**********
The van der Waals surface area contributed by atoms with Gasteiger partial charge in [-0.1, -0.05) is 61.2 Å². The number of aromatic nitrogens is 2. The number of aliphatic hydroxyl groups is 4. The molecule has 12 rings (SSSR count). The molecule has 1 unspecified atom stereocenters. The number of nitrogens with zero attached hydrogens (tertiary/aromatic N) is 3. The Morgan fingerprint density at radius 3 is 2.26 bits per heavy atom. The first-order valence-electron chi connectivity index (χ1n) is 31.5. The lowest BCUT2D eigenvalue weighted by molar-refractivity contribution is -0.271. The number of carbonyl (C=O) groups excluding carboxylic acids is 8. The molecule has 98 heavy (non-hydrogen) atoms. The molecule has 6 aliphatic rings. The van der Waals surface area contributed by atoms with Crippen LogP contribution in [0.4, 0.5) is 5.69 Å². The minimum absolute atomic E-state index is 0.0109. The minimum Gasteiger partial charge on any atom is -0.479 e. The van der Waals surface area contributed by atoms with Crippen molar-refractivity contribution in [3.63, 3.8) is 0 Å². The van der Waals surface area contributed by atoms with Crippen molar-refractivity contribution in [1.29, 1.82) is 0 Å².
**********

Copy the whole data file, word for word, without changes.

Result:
The van der Waals surface area contributed by atoms with Gasteiger partial charge in [-0.1, -0.05) is 61.2 Å². The number of aromatic nitrogens is 2. The number of aliphatic hydroxyl groups is 4. The molecule has 12 rings (SSSR count). The molecule has 1 unspecified atom stereocenters. The number of nitrogens with zero attached hydrogens (tertiary/aromatic N) is 3. The Morgan fingerprint density at radius 3 is 2.26 bits per heavy atom. The first-order valence-electron chi connectivity index (χ1n) is 31.5. The lowest BCUT2D eigenvalue weighted by molar-refractivity contribution is -0.271. The number of carbonyl (C=O) groups excluding carboxylic acids is 8. The molecule has 98 heavy (non-hydrogen) atoms. The molecule has 6 aliphatic rings. The van der Waals surface area contributed by atoms with Crippen LogP contribution in [0.4, 0.5) is 5.69 Å². The minimum absolute atomic E-state index is 0.0109. The minimum Gasteiger partial charge on any atom is -0.479 e. The van der Waals surface area contributed by atoms with Crippen molar-refractivity contribution in [3.63, 3.8) is 0 Å². The van der Waals surface area contributed by atoms with Crippen molar-refractivity contribution in [1.29, 1.82) is 0 Å².